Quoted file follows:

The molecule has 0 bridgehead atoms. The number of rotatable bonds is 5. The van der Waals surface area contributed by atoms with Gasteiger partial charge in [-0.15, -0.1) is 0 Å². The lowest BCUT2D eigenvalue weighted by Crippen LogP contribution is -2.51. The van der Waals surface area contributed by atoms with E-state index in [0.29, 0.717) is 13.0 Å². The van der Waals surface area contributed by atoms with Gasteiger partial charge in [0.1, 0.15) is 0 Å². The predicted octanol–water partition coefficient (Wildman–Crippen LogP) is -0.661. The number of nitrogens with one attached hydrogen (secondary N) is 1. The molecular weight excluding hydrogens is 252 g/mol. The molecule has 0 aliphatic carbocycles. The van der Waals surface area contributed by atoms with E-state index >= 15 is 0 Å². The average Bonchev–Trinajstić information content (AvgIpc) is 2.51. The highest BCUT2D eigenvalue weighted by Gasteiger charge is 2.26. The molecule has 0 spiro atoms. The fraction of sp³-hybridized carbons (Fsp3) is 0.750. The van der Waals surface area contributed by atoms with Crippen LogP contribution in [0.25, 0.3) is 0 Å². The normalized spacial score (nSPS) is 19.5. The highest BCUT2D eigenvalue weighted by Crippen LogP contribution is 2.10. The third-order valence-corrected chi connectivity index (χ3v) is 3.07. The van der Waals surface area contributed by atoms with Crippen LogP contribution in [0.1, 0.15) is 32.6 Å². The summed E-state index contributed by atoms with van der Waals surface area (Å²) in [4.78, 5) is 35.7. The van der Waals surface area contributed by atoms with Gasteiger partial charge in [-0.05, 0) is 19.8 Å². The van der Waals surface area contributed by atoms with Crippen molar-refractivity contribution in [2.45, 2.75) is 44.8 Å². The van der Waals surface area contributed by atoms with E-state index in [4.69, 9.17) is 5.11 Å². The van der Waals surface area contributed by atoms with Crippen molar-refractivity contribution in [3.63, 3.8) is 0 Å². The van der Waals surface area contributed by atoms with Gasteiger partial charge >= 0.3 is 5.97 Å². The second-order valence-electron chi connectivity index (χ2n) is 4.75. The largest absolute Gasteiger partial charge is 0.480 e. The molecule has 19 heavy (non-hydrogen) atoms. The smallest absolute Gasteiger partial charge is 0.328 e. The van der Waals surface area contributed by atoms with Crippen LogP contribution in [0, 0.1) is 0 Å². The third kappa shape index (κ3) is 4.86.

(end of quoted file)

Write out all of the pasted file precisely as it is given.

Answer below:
The molecule has 0 bridgehead atoms. The number of rotatable bonds is 5. The van der Waals surface area contributed by atoms with Gasteiger partial charge in [-0.15, -0.1) is 0 Å². The lowest BCUT2D eigenvalue weighted by Crippen LogP contribution is -2.51. The van der Waals surface area contributed by atoms with E-state index in [0.29, 0.717) is 13.0 Å². The van der Waals surface area contributed by atoms with Gasteiger partial charge in [0.1, 0.15) is 0 Å². The predicted octanol–water partition coefficient (Wildman–Crippen LogP) is -0.661. The number of nitrogens with one attached hydrogen (secondary N) is 1. The molecular weight excluding hydrogens is 252 g/mol. The molecule has 0 aliphatic carbocycles. The van der Waals surface area contributed by atoms with E-state index >= 15 is 0 Å². The average Bonchev–Trinajstić information content (AvgIpc) is 2.51. The highest BCUT2D eigenvalue weighted by Gasteiger charge is 2.26. The molecule has 0 spiro atoms. The fraction of sp³-hybridized carbons (Fsp3) is 0.750. The van der Waals surface area contributed by atoms with Crippen LogP contribution in [0.25, 0.3) is 0 Å². The normalized spacial score (nSPS) is 19.5. The highest BCUT2D eigenvalue weighted by Crippen LogP contribution is 2.10. The third-order valence-corrected chi connectivity index (χ3v) is 3.07. The van der Waals surface area contributed by atoms with Crippen LogP contribution in [0.1, 0.15) is 32.6 Å². The summed E-state index contributed by atoms with van der Waals surface area (Å²) in [4.78, 5) is 35.7. The van der Waals surface area contributed by atoms with Gasteiger partial charge in [-0.05, 0) is 19.8 Å². The van der Waals surface area contributed by atoms with Crippen molar-refractivity contribution in [2.45, 2.75) is 44.8 Å². The van der Waals surface area contributed by atoms with E-state index in [4.69, 9.17) is 5.11 Å². The van der Waals surface area contributed by atoms with Crippen molar-refractivity contribution in [3.63, 3.8) is 0 Å². The van der Waals surface area contributed by atoms with Gasteiger partial charge >= 0.3 is 5.97 Å². The second-order valence-electron chi connectivity index (χ2n) is 4.75. The largest absolute Gasteiger partial charge is 0.480 e. The molecule has 19 heavy (non-hydrogen) atoms. The smallest absolute Gasteiger partial charge is 0.328 e. The van der Waals surface area contributed by atoms with Crippen LogP contribution in [0, 0.1) is 0 Å². The third kappa shape index (κ3) is 4.86.